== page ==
Changes, and Life in a Beijing Lock-down

Greetings and felicitations! The first thing my readers will notice (if I have any left, that is), is that I’ve updated the name of the Blog, as well as the structure thereof. I removed several pages, changed a few links, and so on. I also linked a website I am setting up, because I was being repeatedly advised that I needed a “platform” from which to sell my writing.

Well, I know very little about marketing and promotion, but having extra time on my hands as we all do these days, I thought I’d make the effort.

When I originally set up this blog, the only book I had written, or had expected to write, was Medousa. However, I now have another (much smaller) book out, and there are others in process. The first draft of one manuscript has been completed, and awaits proper editing, and its inevitable rewrites, and one is in the research/written fragments stage. So, the actual website I started setting up takes all this into account. I changed the non-functional link on the home page to bring up the website.

And, because I am apparently unable to let things go when finished, I have sent my manuscript of my first novel for a developmental edit. There are numerous small things I want to update and change, and I know there is a certain amount of repetition I wish to excise, and too much “not allowing the reading audience to extrapolate themes themselves,” and so I need to remove a few “sledgehammer passages.” Thank the Nabu’s Iron Stylus that Amazon/KDP publishing will allow me to simply upload a new MS without fuss.

While life has been slowly getting back to normal here in Beijing, I have still not been able to return to work. Fortunately, I am still under contract until July of this year, so I am still receiving my salary. As you may remember, I am a schoolteacher here in China. I have been scripting video lessons for our students, and recording dialogues for their English classes.

Banks were completely shut down for almost a month, then were opened for only one day a week. They are open for regular hours, now, weekdays only. And many of the small shops, mom and pop groceries, and even many eateries, are open now. However, to enter, your temperature is checked to make sure you’ve no fever, you must be wearing a proper mask, and everyone is kept at least two meters apart. Even the riverside park is often full of people milling about and enjoying the sunshine (masked, of course, and discretely keeping their distance from one another).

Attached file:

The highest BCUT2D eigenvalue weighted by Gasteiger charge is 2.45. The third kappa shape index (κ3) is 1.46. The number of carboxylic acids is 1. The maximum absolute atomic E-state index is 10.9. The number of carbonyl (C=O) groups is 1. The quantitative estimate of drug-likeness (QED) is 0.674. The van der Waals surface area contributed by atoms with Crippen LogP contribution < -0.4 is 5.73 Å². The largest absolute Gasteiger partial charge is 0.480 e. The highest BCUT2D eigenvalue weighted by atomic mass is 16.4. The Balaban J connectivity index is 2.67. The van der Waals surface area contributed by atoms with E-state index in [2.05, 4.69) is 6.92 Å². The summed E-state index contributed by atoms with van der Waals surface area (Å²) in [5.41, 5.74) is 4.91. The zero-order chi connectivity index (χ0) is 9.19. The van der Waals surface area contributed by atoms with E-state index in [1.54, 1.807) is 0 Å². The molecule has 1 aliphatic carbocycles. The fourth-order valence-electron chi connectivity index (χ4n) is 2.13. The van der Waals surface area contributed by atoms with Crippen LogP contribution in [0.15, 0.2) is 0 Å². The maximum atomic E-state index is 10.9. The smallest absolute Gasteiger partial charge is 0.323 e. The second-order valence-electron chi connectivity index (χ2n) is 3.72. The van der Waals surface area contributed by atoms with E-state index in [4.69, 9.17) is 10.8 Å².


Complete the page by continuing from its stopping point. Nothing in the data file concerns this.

Yet for all of this, there are also many empty storefronts. Businesses that were unable to weather the storm. And, as I noted above, schools are still closed. Life is far from normal, but neither is it quite so bitter and uncertain as it was at the beginning of the quarantine period.

It saddens and angers me to know that I am safer here in China than I would be at home in the United States. I am afraid for family and friends who must somehow survive this crisis without federal leadership or aid. On the one hand, it is refreshing to see communities from the state level on down coming together (for the most part) to help one another. On the other, I am outraged at the incompetence and malice shown by the elected leaders at the federal level.

It also disappoints me that I can’t be with friends and family at such a time. I had been scheduled to return to the United States in July and August, before the start of the new school year here. I had originally scheduled my flight in December of 2019. I had hoped that America would get a handle on the viral plague like Taiwan or South Korea. Alas, no such luck.